Corsets have been around for centuries though their shape and function have changed considerably over the years. The earliest corsets were made of iron or leather and likely served medical purposes as well as aesthetic ones. However, by the 18th century, they were mainly used for aesthetic reasons.
The earliest proper corsets were made of linen and often stiffened with whalebone. They had shoulder straps and were meant to lift and support the bust. They were often covered with decorative materials like silk and colored ribbons.
During the Regency period, high-waisted dresses with simple lines became the popular fashion. In response, corsets became longer and were often made out of cotton rather than linen. These were stiffened by a wooden piece that could be inserted in the front of the corset, the earliest busks. Raising and supporting the bust was still the primary function of corsets in this period.
Mid 1800s- 1900s
Waistlines gradually lowered and as they did more attention was drawn to the natural waist. By the early Victorian period corsets were heavily reinforced with whalebone or steel. They were also primarily made of cotton though would sometimes have facings made of silk. The corsets in this period were designed to shape the body from bust to hips creating the sought after hourglass figure.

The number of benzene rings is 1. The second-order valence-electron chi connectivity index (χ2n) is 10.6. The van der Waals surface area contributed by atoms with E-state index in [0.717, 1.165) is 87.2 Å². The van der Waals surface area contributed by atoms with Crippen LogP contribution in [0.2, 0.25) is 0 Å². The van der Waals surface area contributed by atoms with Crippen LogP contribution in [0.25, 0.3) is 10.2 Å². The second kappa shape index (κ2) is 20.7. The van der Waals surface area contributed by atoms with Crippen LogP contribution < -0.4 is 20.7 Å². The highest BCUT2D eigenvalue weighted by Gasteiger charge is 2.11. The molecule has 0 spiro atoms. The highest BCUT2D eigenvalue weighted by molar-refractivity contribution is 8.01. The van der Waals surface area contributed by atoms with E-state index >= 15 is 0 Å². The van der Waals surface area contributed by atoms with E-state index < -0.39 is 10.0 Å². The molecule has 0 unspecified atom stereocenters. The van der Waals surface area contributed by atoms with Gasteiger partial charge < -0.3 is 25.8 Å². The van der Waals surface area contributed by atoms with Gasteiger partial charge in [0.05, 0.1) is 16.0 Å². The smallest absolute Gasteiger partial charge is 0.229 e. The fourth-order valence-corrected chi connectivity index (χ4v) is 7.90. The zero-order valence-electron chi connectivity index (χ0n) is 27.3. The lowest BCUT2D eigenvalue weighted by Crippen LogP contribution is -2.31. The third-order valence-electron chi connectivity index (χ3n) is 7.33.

Corsets changed again in the early 1900s when the straight fronted corset came on the scene. This particular style was designed to relieve pressure on the abdomen. However, it altered a woman’s posture pushing both the shoulders and the hips back creating a more â€˜S’ shaped silhouette. This relieved the pressure on the abdomen but created a lot of stress on the lower back.
World War I-World War II
Corsets became much looser fitting during World War I. Women needed to be able to move more freely and more natural waists became fashionable. During World War II women were even encouraged to discard corsets as the steel could then be used for tools of war. Women’s fashions had become much less restrictive and much more favorable to natural body shapes.
Today corsets are often viewed as fashion in themselves. It is much more common to see corsets worn as outer garments rather than as undergarments. This means that they are generally decorative and at least covered with fancy materials. Some modern corsets have strong boning and lacing, while others do not. It is not uncommon to see shirts that look similar in style to a corset to be referred to as such though it may not shape the wearer’s body at all.
If you’re interested in checking out more detailed information I’d recommend checking out Antique Corset. It has a lot of information and pictures about corsets and other underclothes and how they changed over time.
Image courtesy of WikiCommons
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